Necurs botnet reappears with Locky ransomware
Malware-spreading botnet reactivated after weeks of silence
Security researchers have confirmed that one of the world's largest botnets has reactivated and resumed distributing Locky and Dridex malware payloads.
The Necurs botnet was shut down in early June, but appears to have returned.
"On the evidence of reused IP addresses, this campaign appears to be originating from the Necurs botnet," security company Proofpoint wrote in a blog post.
"As of the writing of this blog on 22 June, a second, much larger Locky campaign was underway, signaling a clear return of both Locky and the Necurs botnet."
The Necurs botnet is believed to be one of the biggest currently in operation, but on 1 June, Proofpoint noticed that activity around it sharply dropped off.
At the same time, campaigns of ransomware emails - which Proofpoint described as "among the largest we have ever observed" - also dropped substantially in volume.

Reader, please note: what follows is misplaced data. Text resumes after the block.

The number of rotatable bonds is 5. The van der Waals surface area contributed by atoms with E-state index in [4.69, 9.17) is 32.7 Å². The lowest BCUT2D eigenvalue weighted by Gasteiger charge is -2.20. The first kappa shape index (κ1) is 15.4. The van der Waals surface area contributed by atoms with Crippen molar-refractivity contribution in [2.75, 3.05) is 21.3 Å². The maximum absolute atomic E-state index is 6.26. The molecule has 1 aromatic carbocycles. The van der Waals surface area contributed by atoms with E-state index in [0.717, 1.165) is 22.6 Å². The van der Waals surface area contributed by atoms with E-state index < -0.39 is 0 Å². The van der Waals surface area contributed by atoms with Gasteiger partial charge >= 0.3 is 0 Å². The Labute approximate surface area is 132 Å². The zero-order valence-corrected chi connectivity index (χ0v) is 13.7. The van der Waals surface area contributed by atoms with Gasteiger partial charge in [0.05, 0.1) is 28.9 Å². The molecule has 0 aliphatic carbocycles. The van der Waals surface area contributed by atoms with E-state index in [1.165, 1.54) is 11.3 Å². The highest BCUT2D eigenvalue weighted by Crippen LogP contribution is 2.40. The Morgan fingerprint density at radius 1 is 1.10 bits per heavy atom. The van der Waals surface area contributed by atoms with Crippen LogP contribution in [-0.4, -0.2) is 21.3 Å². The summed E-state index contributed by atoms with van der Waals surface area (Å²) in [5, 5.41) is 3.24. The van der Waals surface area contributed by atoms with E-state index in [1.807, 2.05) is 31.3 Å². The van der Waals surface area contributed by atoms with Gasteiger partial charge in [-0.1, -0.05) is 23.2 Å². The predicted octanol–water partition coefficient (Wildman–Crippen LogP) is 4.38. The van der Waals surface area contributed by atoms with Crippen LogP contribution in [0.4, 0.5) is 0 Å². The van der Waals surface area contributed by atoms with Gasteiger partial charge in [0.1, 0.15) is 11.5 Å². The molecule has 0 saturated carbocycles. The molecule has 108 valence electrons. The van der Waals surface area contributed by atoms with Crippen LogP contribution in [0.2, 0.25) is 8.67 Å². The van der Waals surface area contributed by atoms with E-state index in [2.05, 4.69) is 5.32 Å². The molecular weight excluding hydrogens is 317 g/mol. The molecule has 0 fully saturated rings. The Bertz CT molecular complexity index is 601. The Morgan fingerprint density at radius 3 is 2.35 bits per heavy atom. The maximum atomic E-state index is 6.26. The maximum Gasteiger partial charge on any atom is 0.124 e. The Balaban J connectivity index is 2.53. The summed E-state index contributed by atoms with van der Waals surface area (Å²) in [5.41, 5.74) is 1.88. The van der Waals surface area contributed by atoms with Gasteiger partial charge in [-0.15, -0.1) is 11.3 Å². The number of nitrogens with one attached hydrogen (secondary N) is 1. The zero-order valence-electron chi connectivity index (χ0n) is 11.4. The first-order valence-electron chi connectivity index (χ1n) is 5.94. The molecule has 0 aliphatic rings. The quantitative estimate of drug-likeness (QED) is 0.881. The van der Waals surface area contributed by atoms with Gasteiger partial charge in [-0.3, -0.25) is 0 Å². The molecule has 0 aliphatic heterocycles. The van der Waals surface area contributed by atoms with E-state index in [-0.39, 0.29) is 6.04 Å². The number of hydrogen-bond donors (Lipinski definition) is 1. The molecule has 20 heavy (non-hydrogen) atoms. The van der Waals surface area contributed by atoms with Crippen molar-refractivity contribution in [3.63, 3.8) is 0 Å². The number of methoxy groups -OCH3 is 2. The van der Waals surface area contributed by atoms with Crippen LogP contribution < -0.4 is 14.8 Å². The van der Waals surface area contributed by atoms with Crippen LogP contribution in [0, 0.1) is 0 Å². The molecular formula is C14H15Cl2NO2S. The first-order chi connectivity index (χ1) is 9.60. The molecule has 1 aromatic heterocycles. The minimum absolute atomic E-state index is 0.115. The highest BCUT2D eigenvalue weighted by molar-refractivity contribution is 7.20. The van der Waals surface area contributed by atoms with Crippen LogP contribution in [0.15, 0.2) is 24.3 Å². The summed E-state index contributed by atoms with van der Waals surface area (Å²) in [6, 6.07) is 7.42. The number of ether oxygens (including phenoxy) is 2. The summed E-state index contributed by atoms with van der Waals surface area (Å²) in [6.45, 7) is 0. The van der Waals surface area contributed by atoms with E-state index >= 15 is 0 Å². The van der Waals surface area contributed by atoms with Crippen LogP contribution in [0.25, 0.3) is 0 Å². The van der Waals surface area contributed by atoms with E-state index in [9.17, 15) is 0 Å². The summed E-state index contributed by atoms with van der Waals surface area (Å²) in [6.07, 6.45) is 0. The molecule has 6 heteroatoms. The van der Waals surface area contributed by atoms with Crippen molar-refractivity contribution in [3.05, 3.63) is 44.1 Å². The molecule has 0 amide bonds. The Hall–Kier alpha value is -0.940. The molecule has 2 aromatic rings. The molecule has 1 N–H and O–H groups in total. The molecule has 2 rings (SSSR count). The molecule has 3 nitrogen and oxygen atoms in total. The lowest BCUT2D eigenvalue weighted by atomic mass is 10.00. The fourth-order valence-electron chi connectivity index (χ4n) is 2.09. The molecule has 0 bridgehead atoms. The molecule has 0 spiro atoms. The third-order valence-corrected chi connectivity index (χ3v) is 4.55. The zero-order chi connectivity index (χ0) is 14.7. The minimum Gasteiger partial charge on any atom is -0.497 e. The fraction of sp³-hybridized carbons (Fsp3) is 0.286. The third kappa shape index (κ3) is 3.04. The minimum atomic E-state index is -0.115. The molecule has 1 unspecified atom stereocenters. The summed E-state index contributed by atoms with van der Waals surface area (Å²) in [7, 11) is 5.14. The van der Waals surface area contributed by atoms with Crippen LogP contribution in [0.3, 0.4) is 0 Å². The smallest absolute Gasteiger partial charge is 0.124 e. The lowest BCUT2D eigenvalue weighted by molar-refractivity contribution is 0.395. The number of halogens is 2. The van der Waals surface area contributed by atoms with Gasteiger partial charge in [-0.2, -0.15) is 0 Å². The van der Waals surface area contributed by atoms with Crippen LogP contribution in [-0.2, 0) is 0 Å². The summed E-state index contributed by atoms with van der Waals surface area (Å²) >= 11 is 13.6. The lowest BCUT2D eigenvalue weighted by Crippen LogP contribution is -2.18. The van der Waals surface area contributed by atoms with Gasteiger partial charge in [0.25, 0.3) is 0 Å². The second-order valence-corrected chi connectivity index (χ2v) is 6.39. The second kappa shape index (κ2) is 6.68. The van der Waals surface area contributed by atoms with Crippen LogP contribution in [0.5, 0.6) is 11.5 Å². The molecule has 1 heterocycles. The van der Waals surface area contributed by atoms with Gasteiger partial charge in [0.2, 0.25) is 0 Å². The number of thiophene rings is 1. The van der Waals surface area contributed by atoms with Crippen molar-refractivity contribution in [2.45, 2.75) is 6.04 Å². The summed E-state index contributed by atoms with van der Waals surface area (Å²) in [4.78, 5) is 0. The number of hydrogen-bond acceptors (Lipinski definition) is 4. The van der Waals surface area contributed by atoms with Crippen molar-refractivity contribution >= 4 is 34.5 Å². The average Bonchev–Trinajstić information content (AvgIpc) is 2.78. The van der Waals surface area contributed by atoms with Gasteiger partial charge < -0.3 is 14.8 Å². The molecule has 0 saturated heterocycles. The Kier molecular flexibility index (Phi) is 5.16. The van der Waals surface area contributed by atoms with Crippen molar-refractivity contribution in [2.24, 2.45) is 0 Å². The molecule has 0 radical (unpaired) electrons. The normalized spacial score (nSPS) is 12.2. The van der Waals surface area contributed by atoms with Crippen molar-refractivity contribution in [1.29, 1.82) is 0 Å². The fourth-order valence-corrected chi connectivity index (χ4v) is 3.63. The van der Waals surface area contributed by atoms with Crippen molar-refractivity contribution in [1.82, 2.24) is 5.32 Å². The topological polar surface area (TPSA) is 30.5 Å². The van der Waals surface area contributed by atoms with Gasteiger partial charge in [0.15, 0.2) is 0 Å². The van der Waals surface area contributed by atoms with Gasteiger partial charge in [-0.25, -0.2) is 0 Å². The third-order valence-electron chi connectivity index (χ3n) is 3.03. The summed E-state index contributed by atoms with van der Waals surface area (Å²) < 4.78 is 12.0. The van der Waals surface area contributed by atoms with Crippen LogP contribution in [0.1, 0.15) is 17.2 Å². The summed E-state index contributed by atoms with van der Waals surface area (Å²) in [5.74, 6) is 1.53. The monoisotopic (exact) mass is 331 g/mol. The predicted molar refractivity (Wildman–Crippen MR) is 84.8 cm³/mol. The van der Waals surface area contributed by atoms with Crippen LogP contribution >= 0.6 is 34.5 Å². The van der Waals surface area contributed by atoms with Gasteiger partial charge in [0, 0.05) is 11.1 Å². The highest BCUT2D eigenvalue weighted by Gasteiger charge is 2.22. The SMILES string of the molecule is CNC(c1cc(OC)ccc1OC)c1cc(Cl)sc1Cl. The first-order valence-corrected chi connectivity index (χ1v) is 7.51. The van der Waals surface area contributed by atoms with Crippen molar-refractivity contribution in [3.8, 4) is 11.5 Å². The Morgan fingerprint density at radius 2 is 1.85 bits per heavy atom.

This confirmed that the Necurs botnet was being used by cybercriminals as a ransomware delivery channel. As well as the Locky strain of ransomware, it was also used to distribute the Dridex banking trojan, which steals users' financial credentials.
After almost a month of inactivity, emails loaded with Locky and Dridex have begun to circulate again, which Proofpoint said suggests that "the Necurs spam cannon is functional again".
The volume of emails is just 10 per cent of the campaign's previous peak, but Proofpoint warned "unfortunately, we expect both Dridex and Locky email campaigns to begin again in earnest".
The reappearance comes in the wake of news that crypto-ransomware attacks - including attacks using malware like Locky - have risen more than 550 per cent over the last year.
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